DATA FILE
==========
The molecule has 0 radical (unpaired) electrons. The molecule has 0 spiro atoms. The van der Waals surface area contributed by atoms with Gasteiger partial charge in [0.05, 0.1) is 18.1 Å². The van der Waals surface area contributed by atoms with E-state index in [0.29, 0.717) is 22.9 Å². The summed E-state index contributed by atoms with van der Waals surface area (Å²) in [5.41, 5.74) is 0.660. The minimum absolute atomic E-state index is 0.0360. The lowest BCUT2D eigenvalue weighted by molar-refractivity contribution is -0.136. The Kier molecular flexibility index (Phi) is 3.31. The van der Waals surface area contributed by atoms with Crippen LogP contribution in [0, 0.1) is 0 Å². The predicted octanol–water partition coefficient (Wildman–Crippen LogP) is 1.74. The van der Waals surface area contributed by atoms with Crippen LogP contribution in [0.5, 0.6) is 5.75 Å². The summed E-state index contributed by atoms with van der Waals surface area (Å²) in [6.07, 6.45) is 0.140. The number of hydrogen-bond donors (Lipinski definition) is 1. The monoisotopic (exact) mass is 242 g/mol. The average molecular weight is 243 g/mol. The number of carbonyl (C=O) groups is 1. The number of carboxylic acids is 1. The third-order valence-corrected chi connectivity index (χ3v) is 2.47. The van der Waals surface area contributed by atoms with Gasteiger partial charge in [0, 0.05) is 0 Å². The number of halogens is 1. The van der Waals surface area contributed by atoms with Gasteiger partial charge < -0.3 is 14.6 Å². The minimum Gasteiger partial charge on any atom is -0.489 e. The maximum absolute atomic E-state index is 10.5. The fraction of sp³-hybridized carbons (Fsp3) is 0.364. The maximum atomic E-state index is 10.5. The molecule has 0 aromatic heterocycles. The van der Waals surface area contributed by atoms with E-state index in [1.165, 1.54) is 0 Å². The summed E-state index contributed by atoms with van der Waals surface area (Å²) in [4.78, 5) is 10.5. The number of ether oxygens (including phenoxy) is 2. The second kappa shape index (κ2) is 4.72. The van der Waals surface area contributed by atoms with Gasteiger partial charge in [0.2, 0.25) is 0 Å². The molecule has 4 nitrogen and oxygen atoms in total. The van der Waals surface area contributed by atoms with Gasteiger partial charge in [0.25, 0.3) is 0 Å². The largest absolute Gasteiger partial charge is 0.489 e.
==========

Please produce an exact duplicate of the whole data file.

The molecule has 0 radical (unpaired) electrons. The molecule has 0 spiro atoms. The van der Waals surface area contributed by atoms with Gasteiger partial charge in [0.05, 0.1) is 18.1 Å². The van der Waals surface area contributed by atoms with E-state index in [0.29, 0.717) is 22.9 Å². The summed E-state index contributed by atoms with van der Waals surface area (Å²) in [5.41, 5.74) is 0.660. The minimum absolute atomic E-state index is 0.0360. The lowest BCUT2D eigenvalue weighted by molar-refractivity contribution is -0.136. The Kier molecular flexibility index (Phi) is 3.31. The van der Waals surface area contributed by atoms with Crippen LogP contribution in [0, 0.1) is 0 Å². The predicted octanol–water partition coefficient (Wildman–Crippen LogP) is 1.74. The van der Waals surface area contributed by atoms with Crippen LogP contribution in [0.5, 0.6) is 5.75 Å². The summed E-state index contributed by atoms with van der Waals surface area (Å²) in [6.07, 6.45) is 0.140. The number of hydrogen-bond donors (Lipinski definition) is 1. The monoisotopic (exact) mass is 242 g/mol. The average molecular weight is 243 g/mol. The number of carbonyl (C=O) groups is 1. The number of carboxylic acids is 1. The third-order valence-corrected chi connectivity index (χ3v) is 2.47. The van der Waals surface area contributed by atoms with Gasteiger partial charge in [0, 0.05) is 0 Å². The number of halogens is 1. The van der Waals surface area contributed by atoms with Gasteiger partial charge < -0.3 is 14.6 Å². The minimum Gasteiger partial charge on any atom is -0.489 e. The maximum absolute atomic E-state index is 10.5. The fraction of sp³-hybridized carbons (Fsp3) is 0.364. The maximum atomic E-state index is 10.5. The molecule has 0 aromatic heterocycles. The van der Waals surface area contributed by atoms with E-state index in [1.165, 1.54) is 0 Å². The summed E-state index contributed by atoms with van der Waals surface area (Å²) in [4.78, 5) is 10.5. The number of ether oxygens (including phenoxy) is 2. The second kappa shape index (κ2) is 4.72. The van der Waals surface area contributed by atoms with Gasteiger partial charge in [0.2, 0.25) is 0 Å². The molecule has 4 nitrogen and oxygen atoms in total. The van der Waals surface area contributed by atoms with Gasteiger partial charge in [0.25, 0.3) is 0 Å². The largest absolute Gasteiger partial charge is 0.489 e.